You might also wonder why another woman, this one in her seventies, who was sitting near the water in a Greek café while waiting for the Flying Dolphin to take her back to another island, would be so focused on a young woman more than fifty years younger as she buttered bread and spread honey on it. I can only speculate. Because I never had a body like hers? Because dark Mediterranean men with curly chest hair had never looked at me, even in what might have been called my “prime?” (Whether I would have wanted them to is another question.) Because I’m always interested in food, even when I might not let myself eat it because it’s bad for me, has no nutritional value, etcetera etcetera? Or just because I’m always watching other people, listening to them if I can get them to talk, trying to learn something more about life and how we live it, each in our different way, before my own comes to an end? Whichever it was (or all of them), it has now led to me having Proustian memories in the kitchen nearly every morning.

It would be a lie of omission if I didn’t add that when the young woman on Leros comes to mind while I’m putting almond butter on rice crackers, those hot, bright blue and white summers on Lipsi also rise up, almost as alive as they used to be. As Proust observes about the effect of dipping a petite madeleine (a little fluted French cake) in a cup of limewater tea such as his Aunt Leonie gave him as a child when his family brought him from Paris to visit her house in Combray:

And as in that game enjoyed by the Japanese in which they fill a porcelain bowl    with water and steep in it little pieces of paper until then indistinct, which the   moment they are immersed, stretch and twist, assume colors and distinctive           shapes, become flowers, houses, human figures, firm and recognizable, so now all        the flowers in our garden and in M. Swann’s park, and the water lilies of the          Vivonne, and the good people of the village and their little dwellings and the    church and all of Combray and its surroundings, all of this, which is acquiring         form and solidity, emerged, town and gardens alike, from my cup of tea. [From Lydia Davis’s translation of Marcel Proust’s Swann’s Way.]

It seems almond butter – organic, raw and crunchy – is my petite madeleine. I once wrote a first chapter of what was going to be a novella about Lipsi. It was called “An Island of Their Own.” (I did cast it in the third person then, but now there’d be no need that. Almost everyone who’d be in it is either dead or doesn’t read English.) And that was before I discovered almond butter. Maybe I should resurrect it and continue. Not a promise. But I’m not stopping the almond butter in the foreseeable future. So who knows?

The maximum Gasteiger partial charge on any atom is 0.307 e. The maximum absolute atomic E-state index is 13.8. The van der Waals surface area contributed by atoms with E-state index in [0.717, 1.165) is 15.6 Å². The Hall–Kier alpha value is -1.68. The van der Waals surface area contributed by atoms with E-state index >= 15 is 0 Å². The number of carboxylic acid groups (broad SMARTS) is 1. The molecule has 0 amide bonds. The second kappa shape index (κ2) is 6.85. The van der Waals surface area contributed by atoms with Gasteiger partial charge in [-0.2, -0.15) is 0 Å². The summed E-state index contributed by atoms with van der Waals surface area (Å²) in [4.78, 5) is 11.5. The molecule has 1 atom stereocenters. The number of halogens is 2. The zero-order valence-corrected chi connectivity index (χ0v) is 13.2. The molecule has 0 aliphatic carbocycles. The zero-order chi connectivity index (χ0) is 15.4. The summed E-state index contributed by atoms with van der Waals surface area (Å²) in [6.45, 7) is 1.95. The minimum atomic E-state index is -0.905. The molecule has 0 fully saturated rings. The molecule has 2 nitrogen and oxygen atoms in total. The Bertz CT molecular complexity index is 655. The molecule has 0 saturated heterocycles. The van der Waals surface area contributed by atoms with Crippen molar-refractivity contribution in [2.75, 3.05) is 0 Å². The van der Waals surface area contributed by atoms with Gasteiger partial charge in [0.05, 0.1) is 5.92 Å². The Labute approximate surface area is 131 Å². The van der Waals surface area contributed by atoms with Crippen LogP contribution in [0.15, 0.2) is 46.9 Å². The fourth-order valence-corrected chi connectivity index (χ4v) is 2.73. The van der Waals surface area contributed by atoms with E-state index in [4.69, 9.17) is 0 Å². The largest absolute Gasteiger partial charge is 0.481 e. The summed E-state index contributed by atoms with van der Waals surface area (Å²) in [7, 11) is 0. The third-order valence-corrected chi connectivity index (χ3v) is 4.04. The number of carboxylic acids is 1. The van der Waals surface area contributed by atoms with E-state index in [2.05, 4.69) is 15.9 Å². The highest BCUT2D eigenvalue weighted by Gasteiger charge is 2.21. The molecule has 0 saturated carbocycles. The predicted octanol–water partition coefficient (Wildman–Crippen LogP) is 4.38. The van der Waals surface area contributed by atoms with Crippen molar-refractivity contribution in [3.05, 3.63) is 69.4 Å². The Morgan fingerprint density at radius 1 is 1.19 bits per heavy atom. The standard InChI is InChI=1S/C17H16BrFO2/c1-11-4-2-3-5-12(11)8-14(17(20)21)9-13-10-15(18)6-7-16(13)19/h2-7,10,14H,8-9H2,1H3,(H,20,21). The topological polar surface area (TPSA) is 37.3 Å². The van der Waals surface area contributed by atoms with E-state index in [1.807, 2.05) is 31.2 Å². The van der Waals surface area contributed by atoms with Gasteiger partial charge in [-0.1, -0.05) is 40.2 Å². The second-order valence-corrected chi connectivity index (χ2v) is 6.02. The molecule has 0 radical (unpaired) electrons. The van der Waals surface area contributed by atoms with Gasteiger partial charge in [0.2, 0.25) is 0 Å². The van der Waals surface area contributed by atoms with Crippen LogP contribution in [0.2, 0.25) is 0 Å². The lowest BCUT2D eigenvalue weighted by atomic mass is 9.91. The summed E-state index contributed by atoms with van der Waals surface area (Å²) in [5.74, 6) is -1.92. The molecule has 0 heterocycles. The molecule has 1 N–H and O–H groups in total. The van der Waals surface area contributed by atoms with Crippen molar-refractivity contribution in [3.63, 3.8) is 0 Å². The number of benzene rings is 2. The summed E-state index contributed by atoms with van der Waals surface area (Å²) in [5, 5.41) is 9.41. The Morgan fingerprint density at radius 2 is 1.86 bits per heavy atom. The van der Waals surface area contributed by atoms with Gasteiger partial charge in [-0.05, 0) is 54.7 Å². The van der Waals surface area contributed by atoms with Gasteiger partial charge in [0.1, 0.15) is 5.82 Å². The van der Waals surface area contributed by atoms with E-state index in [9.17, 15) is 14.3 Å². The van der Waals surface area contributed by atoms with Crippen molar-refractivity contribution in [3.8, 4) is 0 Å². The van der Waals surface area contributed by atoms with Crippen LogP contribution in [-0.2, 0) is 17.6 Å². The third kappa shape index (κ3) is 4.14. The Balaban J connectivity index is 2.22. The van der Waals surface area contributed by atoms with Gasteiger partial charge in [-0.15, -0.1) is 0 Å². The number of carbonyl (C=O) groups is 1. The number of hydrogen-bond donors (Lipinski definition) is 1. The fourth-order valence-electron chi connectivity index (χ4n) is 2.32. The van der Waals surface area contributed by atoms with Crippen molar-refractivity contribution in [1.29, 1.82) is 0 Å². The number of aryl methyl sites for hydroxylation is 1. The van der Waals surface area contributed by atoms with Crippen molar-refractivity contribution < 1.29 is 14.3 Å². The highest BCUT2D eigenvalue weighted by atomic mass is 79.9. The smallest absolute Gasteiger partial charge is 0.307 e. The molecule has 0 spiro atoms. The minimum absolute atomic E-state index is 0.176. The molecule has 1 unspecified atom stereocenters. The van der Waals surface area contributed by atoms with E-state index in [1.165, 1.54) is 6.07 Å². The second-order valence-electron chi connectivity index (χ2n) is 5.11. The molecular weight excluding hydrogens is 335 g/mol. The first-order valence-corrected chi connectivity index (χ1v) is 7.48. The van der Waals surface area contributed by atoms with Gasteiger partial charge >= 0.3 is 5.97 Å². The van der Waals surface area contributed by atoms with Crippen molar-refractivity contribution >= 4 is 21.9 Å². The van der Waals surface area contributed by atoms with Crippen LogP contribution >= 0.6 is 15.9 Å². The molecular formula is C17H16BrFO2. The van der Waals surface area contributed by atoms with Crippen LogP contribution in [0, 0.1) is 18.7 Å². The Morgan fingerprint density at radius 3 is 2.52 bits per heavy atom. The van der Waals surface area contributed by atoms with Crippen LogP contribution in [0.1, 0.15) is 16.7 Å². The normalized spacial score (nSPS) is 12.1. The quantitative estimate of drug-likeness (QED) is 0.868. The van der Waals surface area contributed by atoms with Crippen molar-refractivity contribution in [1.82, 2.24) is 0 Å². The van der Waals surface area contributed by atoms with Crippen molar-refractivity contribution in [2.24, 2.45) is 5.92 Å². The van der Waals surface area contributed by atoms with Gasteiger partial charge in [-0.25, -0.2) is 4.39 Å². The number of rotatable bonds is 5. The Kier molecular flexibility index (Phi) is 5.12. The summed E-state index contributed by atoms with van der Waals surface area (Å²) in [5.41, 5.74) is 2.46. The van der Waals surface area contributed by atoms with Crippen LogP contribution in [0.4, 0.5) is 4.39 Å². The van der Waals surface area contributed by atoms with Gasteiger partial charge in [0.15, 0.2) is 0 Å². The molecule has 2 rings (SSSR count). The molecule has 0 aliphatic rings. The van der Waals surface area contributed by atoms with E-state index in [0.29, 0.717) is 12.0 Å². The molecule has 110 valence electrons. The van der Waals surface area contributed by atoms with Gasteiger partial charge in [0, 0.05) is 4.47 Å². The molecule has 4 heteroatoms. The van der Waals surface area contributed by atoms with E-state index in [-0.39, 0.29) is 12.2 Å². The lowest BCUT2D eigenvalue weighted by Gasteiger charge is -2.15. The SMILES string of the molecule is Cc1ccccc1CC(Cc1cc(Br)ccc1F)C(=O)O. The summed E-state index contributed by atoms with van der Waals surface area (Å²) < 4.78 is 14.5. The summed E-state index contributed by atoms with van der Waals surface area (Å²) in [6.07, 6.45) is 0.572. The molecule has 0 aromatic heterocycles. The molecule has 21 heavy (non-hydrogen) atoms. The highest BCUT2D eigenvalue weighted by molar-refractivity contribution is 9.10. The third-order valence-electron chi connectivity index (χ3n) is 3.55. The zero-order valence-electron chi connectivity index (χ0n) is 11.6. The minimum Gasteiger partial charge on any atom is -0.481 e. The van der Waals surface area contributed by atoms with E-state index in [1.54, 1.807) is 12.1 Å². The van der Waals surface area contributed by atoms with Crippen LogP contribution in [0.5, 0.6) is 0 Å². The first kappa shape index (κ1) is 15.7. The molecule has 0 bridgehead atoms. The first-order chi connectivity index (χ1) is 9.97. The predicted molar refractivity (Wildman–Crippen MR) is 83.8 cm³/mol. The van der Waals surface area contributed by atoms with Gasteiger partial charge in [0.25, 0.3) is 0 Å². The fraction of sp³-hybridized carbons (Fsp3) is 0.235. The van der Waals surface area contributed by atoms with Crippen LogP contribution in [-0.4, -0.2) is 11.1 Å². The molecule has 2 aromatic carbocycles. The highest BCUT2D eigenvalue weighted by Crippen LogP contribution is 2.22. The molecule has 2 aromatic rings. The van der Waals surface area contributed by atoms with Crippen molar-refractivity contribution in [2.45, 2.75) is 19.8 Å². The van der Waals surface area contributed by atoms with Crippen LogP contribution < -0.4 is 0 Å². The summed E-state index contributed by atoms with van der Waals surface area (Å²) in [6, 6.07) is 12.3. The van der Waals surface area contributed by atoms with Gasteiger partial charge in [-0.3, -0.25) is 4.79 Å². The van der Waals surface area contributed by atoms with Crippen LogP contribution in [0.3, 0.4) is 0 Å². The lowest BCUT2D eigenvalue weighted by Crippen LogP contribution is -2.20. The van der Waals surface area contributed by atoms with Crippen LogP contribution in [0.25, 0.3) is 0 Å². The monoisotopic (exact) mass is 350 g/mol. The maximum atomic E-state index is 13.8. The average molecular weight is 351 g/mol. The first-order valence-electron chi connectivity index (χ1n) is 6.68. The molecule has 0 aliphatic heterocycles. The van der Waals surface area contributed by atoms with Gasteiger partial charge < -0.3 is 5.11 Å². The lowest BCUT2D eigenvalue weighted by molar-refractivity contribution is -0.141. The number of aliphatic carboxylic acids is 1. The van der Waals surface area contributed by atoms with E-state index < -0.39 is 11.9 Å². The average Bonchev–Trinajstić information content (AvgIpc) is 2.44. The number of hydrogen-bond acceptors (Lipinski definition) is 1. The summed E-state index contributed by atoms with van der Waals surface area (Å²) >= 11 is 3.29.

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SEARCHING FOR THE PAST

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[I’m almost back to speed from my recent, ah, ailment, and have begun to load the pipeline with some new pieces.  However, everything is taking me longer than it used to.  Perhaps because I’m out of harness.  Perhaps because real recovery is slower than what meets the eye.  So if you’ll bear with me for another four or five days, here’s one more post from the end of last calendar year to keep you going. Many of you may not have seen it.  If you have, perhaps you won’t mind reading once more.]

[Re-blogged from December 16, 2013]

SEARCHING FOR THE PAST

Proust says you can find it again only in art.  ”It” — lost time —  being the years of your life now behind you.

But what is the past? Is it still alive somewhere, in a separate universe — where every single moment that ever was goes on existing?

That was an idea that used to excite me.  While still in high school, I came across a play called “Berkeley Square” which was so sad!  The hero — a modern young American — found himself transported through time and space into an eighteenth- century English drawing room, where he fell in love, by candlelight, with the beautiful heroine.  By the end of the second act, she loved him too (despite his unusual clothing, manners and speech).

Alas, in act three he was unable to bring her back with him  – forward with him? — when he had to return home to electric lights and penicillin.  All they could share across the centuries was a lifetime of eternal love. (At the same time? That point was not made clear.)  He had her faded portrait.  She had her memories of a man not yet born. Thrilling!

Later, my college roommate and I developed this separate-universe concept of time over pints of coffee ice cream (delivered from town to campus as late as ten p.m).  On dateless weekend evenings, we asked ourselves the question: What if a time traveler could change the course of history?

There was even a scenario for the film:  Storm at sea.  Ocean liner traveling from New York to Southampton is thrown off course, collides with large iceberg, sinks before they can lower the lifeboats.  One passenger, knocked unconscious, floats ashore before freezing to death.  He’s a young academic, specializing in medieval English history. Wouldn’t you know?  He washes up near Tewksbury, England in 1471!  During the Wars of the Roses!

Our hero is discovered by bearded land-owning nobility on horseback. They wear heavy armor and carry lances and shields modeled on the exhibits in the armory section of the Metropolitan Museum of Art.  There is also a lovely young maiden with long golden tresses who tends to his minor bruises and helps him brush up on his spoken Middle English.